The foundations of health action zones are set. It's now time to build local policies and structures. Lyn Whitfield reports

A gentle snow of faxes descended on the Journal 's offices as health secretary Frank Dobson gave the go-ahead for the first wave of health action zones.

Each of the favoured 11 sent a press release, most carrying comments from 'delighted' managers, councillors, business people and voluntary groups. It was a good guide to the range of bodies involved.

The government is making£5.3m available this year. A further£30m will follow. HAZs will also have access to money from the New Opportunities Fund for healthy living centres, 'priority' for further development funds and a range of 'freedoms and flexibilities' to improve services.

In the Commons, Mr Dobson highlighted East London HAZ's plans to cut unemployment among under 25-yearolds from ethnic minorities. Its first target is to work with the New Deal to create 100 work placements, mostly with HAZ partners, in its first year.

But East London HAZ has other objectives, including many familiar from Our Healthier Nation . And it wants better access to healthcare and action on the two-thirds of primary care premises that fail to meet basic standards.

To do all this, it is prepared to consider some radical solutions - such as transferring premises to an outside agency, like a housing association, in return for refurbishments and repairs.

Kevin Barton, deputy chief executive of East London and the City HA, said: 'We need to get this right. Otherwise there is a danger that this initiative will remain at the level of good intentions, instead of leading to real change.'

From the different perspective of rural Northumberland, HA chief executive Jackie Axelby agrees.

Mr Dobson used his Commons statement to praise Northumberland HAZ's plans to create a network of healthy living centres, including 'virtual' centres in isolated areas. These will use facilities such as libraries and touring buses for scattered populations.

Northumberland HAZ also wants to cut deaths from heart disease, to create 'integrated, person-centred and social care', and to 'ensure equitable funding for all health, social care and related services'.

To do this, Ms Axelby says it will 'explore' whether some social services functions could be done by health organisations - and vice versa - and whether there will be 'flexibilities' about who can fund what.

She believes the centre knows what needs to be done 'at a philosophical level'. But she thinks HAZs will be left to work out the details.

'Learning from what we achieve here will be useful to other HAZs and to other areas which may never be HAZs, ' she says. 'Equally, if we get things wrong we need people to know about it.'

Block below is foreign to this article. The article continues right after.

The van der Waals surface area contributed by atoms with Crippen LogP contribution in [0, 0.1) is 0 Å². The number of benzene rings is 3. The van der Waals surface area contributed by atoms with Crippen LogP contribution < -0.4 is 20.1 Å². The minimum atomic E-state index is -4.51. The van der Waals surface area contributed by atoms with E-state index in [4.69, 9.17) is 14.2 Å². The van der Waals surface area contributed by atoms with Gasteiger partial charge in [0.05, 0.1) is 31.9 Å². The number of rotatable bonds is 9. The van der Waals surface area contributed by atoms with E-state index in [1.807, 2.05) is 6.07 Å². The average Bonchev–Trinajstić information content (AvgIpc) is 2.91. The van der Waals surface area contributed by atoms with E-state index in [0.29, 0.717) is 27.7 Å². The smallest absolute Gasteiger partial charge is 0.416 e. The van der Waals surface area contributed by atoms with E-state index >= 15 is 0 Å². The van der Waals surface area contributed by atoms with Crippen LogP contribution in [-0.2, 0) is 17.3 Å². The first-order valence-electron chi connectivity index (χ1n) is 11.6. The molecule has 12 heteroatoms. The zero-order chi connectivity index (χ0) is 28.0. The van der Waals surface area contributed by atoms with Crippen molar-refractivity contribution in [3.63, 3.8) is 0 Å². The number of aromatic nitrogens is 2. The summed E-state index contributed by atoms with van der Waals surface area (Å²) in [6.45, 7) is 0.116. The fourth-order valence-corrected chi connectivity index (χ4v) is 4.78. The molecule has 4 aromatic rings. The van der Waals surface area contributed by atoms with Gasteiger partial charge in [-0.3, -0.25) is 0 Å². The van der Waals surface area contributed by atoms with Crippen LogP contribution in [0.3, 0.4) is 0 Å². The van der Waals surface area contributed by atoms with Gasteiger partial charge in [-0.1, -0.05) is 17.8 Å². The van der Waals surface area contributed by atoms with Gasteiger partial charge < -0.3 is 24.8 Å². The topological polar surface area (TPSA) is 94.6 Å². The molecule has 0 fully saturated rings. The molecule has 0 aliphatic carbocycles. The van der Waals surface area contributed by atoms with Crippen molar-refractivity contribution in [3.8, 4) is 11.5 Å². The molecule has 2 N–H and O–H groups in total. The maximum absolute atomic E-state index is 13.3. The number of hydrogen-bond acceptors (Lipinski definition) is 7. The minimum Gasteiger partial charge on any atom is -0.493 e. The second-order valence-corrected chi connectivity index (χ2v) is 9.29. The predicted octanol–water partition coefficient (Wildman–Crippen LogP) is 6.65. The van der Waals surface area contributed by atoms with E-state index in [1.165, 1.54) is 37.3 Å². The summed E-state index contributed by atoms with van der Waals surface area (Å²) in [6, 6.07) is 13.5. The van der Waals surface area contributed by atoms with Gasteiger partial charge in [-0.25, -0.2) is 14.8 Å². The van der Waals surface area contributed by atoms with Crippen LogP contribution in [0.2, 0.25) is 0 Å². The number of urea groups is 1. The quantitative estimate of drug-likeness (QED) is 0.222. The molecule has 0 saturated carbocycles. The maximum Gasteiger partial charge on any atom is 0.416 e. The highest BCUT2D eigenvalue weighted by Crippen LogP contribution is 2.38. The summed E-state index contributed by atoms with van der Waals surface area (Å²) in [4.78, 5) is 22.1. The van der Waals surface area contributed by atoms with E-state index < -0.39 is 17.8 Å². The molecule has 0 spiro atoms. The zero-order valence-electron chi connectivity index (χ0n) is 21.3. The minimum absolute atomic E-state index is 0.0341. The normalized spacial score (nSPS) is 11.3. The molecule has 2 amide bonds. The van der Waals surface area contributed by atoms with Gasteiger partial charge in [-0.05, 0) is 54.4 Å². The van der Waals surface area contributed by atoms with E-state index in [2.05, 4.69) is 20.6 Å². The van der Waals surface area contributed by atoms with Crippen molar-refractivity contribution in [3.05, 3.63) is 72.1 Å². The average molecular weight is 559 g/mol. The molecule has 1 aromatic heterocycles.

The first year of HAZs is being regarded as a preparatory year. Successful areas have been asked to develop a detailed action plan by October, including specific targets and ways of achieving them.

Meanwhile, Mr Dobson's announcement has disappointed 30 bidders for HAZ status out of the 41 which applied.

Those contacted by the Journal last week were putting on a remarkably united front. All were 'naturally disappointed' but still supporters of the concept of HAZs.

This may have been because all expressed an interest in being one of the '10 or a dozen' second-wave HAZs Mr Dobson said he would create next year.

One chief executive said candidly: 'We will be going ahead with as much as possible of what we planned.

'We will have plenty to keep us busy and in the meantime we will go through the whole blinking business of drawing up a bid and smiling at people in meetings again. But don't say anything that would spoil our chances.'

HAZ priorities

Frank Dobson gave the Commons one example of local priorities from each of the health action zones:

Bradford - to establish a community-based diabetes service.

South Yorkshire Coalfield Communities - to set up a heart health programme and redevelop rehabilitation services for 'the casualties of the coal and steel industries'.

East London - to improve job opportunities for young people, particularly those from ethnic minority backgrounds.

Lambeth, Southwark and Lewisham - to develop an integrated approach to child health and family support services.

Luton - to focus on the health needs of Asian women.

Manchester, Salford and Trafford - to take a 'holistic' approach to mental health.

North Cumbria - to improve transport and access to services in rural areas.

Northumberland - to develop a network of healthy living centres.

Plymouth - to focus on dental health, particularly that of children.

Sandwell - to develop community-focused health services, building on previous work.

Tyne and Wear - to improve the health of elderly people, for example, by improving transport and housing.